The Trail to Tincup

Love Stories at Life’s End

In The Trail to Tincup: Love Stories at Life’s End, a psychologist reckons with the loss of four family members within a span of two years. Hocker works backward into the lives of these people and forward into the values, perspective, and qualities they bestowed before and after leaving. Following the trail to their common gravesite in Tincup, Colorado, she remembers and recounts decisive stories and delves into artifacts, journals, and her own dreams. In the process the grip of grief begins to lessen, death braids its way into life, and life informs the losses with abiding connections. Gradually, she begins to find herself capable of imagining life without her sister and best friend. Toward the end of the book Hocker’s own near-death experience illuminates how familiarity with her individual mortality helps her live with joy, confidence, and openness.

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Praise for The Trail to Tincup

The Trail to Tincup is achingly honest, utterly compelling, and very, very necessary. Grief is ostensibly the subject matter here, but the reader will finish the book with a desire to live, love, and laugh, and to celebrate the tender act of living, right here, right now. Hocker is a brave writer, that’s for sure. More importantly, she is wise, and inspiring. This cup overflows with evocative, fearless and gorgeous writing. Highly recommended! This book is important, and it has the potential to change lives. There is no higher praise than that.
Richard Fifield, author of The Flood Girls

Joyce Hocker’s inspirational story of her journey through profound grief reminds us all that deep loss stems from even deeper love. This book offers both understanding and hope to anyone who has faced, or is facing, the darkness of grieving.

Melanie P. Merriman, PhD, former hospice consultant and the award wining author of Holding the Net: Caring for My Mother on the Tightrope of Aging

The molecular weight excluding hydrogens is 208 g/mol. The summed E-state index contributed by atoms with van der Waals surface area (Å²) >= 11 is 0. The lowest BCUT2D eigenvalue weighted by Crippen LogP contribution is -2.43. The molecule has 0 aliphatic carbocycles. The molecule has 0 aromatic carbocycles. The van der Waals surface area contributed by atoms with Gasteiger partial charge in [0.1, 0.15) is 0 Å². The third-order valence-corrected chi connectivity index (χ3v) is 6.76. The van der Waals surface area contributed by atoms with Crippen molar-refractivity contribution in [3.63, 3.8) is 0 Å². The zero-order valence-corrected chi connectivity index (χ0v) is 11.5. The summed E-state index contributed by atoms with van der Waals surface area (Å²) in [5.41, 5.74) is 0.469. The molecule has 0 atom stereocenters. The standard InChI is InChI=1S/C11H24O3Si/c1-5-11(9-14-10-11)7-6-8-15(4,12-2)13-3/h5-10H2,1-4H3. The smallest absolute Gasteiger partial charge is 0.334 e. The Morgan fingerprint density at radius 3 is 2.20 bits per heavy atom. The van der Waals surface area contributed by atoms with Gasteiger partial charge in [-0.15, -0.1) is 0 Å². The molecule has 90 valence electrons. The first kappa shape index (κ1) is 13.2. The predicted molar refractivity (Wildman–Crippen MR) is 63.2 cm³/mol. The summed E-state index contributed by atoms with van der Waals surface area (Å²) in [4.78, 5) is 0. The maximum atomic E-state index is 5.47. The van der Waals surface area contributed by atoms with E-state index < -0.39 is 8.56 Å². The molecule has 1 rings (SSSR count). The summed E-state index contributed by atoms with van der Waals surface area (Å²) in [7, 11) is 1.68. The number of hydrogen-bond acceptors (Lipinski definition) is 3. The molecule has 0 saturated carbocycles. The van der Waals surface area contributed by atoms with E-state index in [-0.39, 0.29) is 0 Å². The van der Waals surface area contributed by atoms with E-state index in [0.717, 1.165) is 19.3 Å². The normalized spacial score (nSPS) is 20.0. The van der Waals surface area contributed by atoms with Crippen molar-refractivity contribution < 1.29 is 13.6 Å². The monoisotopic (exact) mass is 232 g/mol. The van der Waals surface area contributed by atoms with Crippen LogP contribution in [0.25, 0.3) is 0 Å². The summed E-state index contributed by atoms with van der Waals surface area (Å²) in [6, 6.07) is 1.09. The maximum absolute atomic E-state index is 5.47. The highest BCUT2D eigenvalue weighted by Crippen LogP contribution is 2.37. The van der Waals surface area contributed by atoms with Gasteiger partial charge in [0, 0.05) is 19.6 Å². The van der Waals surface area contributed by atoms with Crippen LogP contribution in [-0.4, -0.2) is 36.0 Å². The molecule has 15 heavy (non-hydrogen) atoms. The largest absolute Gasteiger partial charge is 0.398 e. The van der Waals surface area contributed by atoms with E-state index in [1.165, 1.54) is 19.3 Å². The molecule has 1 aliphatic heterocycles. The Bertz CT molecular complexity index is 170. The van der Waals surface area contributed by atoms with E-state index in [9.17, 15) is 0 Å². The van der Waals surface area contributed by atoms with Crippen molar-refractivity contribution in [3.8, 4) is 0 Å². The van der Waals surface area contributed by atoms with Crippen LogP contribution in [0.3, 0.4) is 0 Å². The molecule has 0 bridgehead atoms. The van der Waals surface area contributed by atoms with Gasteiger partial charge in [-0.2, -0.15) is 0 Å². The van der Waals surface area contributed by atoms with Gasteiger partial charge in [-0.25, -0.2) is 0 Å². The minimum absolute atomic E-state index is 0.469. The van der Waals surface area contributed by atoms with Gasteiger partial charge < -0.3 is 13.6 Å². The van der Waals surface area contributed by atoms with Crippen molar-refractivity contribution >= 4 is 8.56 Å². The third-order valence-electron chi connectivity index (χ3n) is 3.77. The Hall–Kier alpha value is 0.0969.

As Joyce Hocker says in The Trail to Tincup, “death ends a life but it does not end relationships,” and in this book she skillfully takes us through her incredibly painful journey of love, loss, and relational change. Hocker’s account outlines what may be one of the most tragic amalgamations of loss ever: father-in-law, mother-in-law, sister-in-law, sister, mother, and father, in a short period of time. Through it all, Hocker struggled with intense grief while moving through relational difficulties with her husband, her family, and herself. Hocker’s story teaches us that even the worst circumstances are redeemable through courageous storying, remembering, and meaning-making.
Christine Salkin Davis, Professor, Communication Studies Dept., University of North Carolina at Charlotte; author of Death: The Beginning of a Relationship and Talking through Death: Communicating about Death in Interpersonal, Mediated, and Cultural Contexts

In The Trail to Tincup, Joyce Lynnette Hocker reckons with the loss of multiple family members but shows how love measures the height and depth of grief. She tells a remarkable tale of self-recovery in which lives end but are resurrected through memory and the process of writing. For anyone struggling with loss and the love that binds us to those we cherished, The Trail to Tincup places signposts along the path, shows how to bear both the beams of love and loss, and suggests ways that the distinction between life and death may be less absolute than we think. This is a well-crafted book written by a fine writer who has plumbed the depths of her own story.

Thomas Frentz, Professor, University of Arkansas; author of Trickster in Tweed

In The Trail to Tincup, Hocker takes readers on a journey through the valley of intense personal grief evoked by the sudden death of her beloved sister Janice. Working with her pain and suffering rather than seeking to overcome it, she provides a rare and honest glimpse into the soul and spirit of grief and sadness. Hocker emerges from the valley of suffering with a glow of love, insight, self-understanding, and wisdom. The Trail to Tincup is more than a memoir; it is an inquiry on meaning making, on what it means to be present to oneself-a generous gift to the life force.

Distinguished University Professor of Communication, Univ. of South Florida; author of Coming to Narrative: A Personal History of Paradigm Change in the Human Sciences; University of South Florida
Hocker writes from the heart. Trail to Tincup pulsates with tenderness in traversing peaks and hollows of her family’s life. The book captures the majesty and mystery of a Rocky Mountain ghost town as a backdrop for Hocker’s soulful memoir.
Ira Byock, MD, author of Dying Well, The Four Things That Matter Most